Parenting Issues

Dr. Lorin Bradbury, author of "Treasures from an Old Book, Ancient Wisdom for a Modern World".

by Dr. Lorin Bradbury

Question: What are some of the most common parenting issues you have seen in your practice?

Answer: Probably the most common parenting issue that I see is one parent sabotaging the authority of the other. It can work both ways, but more often than not it is the mother sabotaging the father’s authority. Often times the mother will direct the father to take corrective action, and when he does, she steps in and takes the child’s part. This diminishes the child’s respect for the parent whose authority has been sabotaged. It also is very destructive to the marriage, as the disciplining parent feels betrayed. And it sets the child up for future violation of other authority figures, such as schoolteachers.

Instead of sabotaging one another’s discipline attempts, both parents should agree ahead of time on the rules and consequences for breaking the rules. Both parents should have equal rights to discipline, and one parent should not push the discipline off on the other. Whichever parent discovers the violation of the pre-established rules should take corrective action.

Possibly the second most common parenting issue is trying to appease a child to keep her from crying. Whining is a form of tantrum and steps should be taken to extinguish it. If you know the child is not hurting physically and the child has had sufficient food to eat, allow the child to cry. It is important for a child to learn the meaning of the word “NO.”

Have a time-out room where the child can cry, put the child in the room and let the child know she can come out when she is done crying. Expect some loud crying initially, because the child is going to try to persuade you to change your mind. If you are easily persuaded by your child’s crying, your child will likely continue throwing tantrums for years to come.

Children are much happier when they realize that “NO” means “NO.” Sometimes older siblings are told to appease the child to stop the crying. This only results in older siblings developing a rescuing mentality and does not benefit the child. Also, it is not an older sibling’s responsibility to become the caretaker of the child. That role belongs to the parent.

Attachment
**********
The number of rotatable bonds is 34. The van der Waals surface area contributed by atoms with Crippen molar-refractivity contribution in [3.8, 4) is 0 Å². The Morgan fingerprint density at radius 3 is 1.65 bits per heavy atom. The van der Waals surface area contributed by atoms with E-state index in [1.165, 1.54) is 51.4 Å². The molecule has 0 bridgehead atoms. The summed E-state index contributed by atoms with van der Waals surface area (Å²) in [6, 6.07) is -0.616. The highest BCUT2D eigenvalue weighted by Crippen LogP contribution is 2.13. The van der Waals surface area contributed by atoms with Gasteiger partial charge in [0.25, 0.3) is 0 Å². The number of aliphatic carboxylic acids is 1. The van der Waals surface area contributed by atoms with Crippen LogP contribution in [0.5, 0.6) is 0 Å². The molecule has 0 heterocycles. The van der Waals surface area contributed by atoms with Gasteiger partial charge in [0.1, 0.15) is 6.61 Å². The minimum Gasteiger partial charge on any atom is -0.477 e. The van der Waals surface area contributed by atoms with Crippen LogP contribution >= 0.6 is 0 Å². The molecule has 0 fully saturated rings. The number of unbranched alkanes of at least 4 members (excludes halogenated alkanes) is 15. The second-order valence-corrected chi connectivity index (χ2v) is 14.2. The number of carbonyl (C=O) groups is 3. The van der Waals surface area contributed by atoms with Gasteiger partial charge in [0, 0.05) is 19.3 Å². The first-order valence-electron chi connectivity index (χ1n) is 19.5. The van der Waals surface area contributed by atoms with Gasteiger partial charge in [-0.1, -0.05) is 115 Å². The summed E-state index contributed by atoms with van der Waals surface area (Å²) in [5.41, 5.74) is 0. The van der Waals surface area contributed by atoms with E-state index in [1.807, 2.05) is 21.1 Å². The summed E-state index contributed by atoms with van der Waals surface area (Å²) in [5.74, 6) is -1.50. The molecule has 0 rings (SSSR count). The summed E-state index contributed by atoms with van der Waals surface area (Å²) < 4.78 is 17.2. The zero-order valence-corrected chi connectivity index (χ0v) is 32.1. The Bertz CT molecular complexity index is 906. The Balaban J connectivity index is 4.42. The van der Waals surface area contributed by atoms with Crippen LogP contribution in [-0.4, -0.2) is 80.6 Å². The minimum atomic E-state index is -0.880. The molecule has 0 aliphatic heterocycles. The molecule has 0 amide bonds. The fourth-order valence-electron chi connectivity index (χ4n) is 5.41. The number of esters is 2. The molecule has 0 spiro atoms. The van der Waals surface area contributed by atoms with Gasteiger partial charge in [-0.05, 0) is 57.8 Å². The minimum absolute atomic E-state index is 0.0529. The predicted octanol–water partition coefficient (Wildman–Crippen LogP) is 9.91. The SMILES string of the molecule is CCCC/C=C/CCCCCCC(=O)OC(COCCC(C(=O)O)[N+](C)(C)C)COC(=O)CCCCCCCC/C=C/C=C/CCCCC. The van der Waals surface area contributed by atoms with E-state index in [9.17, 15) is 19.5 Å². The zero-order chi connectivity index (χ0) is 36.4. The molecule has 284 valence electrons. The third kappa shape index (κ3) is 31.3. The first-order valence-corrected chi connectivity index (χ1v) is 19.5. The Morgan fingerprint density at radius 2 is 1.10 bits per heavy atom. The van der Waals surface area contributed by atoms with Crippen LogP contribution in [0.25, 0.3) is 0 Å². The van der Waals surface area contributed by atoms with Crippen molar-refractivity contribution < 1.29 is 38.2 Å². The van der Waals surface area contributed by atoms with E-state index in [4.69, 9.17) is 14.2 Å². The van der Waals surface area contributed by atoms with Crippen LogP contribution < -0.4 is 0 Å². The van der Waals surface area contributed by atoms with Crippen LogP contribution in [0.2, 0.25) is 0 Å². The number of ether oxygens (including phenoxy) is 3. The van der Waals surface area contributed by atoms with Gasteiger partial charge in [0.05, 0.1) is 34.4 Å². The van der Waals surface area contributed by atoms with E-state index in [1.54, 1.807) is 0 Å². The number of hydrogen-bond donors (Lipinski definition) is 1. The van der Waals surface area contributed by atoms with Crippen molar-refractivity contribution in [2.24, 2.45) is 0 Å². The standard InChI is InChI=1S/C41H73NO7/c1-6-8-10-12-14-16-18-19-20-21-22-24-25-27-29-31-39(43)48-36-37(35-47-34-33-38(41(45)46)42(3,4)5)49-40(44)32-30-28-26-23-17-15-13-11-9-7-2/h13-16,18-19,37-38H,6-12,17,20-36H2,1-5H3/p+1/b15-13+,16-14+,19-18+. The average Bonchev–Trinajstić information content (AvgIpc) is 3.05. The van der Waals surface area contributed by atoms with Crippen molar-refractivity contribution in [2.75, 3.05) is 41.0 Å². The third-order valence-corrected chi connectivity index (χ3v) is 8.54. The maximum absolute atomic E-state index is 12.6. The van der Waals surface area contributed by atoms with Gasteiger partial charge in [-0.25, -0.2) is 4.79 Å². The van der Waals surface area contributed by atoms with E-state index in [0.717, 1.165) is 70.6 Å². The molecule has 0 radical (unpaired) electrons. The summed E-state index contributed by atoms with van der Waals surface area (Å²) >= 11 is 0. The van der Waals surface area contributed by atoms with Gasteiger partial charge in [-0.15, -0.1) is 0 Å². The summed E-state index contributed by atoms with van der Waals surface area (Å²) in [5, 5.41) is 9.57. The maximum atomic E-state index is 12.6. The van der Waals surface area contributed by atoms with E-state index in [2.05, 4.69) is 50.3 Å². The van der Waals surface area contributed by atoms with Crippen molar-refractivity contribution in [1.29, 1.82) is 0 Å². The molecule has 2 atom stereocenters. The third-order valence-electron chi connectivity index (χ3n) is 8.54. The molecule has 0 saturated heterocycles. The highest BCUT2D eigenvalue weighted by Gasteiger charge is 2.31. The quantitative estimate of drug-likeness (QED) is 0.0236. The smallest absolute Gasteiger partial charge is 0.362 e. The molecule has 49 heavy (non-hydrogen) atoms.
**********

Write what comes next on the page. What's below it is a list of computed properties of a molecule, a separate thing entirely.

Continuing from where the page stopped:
Another problem is parents trying to discipline by yelling. This usually means the parent is too lazy get up and go to the child, so the path of least resistance is yelling at the child from a distance. Children develop a keen awareness of decibel levels. When Mom’s voice reaches a certain decibel level, it finally means she might take action.

A better way is to go to the child, rather than screaming at the child. Speak to the child in an authoritative manner. Ask the child to stop the unacceptable behavior and inform him of the consequence of the behavior if he does not stop. If the child defies you and continues the unacceptable behavior, follow immediately with the consequence.

To scream at a child without any action is about equivalent to a police officer without a gun or a car that stands at the side of the road and screams at motorists as they speed by over the speed limit. It is not going to cause the speeding motorist to slow down. They may wave at the gun-less, car-less officer, but it will not cause them to change their behavior.

There are other parenting issues, but the above three may be the three most common I have seen.

Lorin L. Bradbury, Ph.D. is a licensed psychologist in private practice in Bethel. For appointments, he can be reached at 543-3266. If you have questions that you would like Dr. Bradbury to answer in the Delta Discovery, please send them to The Delta Discovery, P.O. Box 1028, Bethel, AK 99559, or e-mail them to [email protected].

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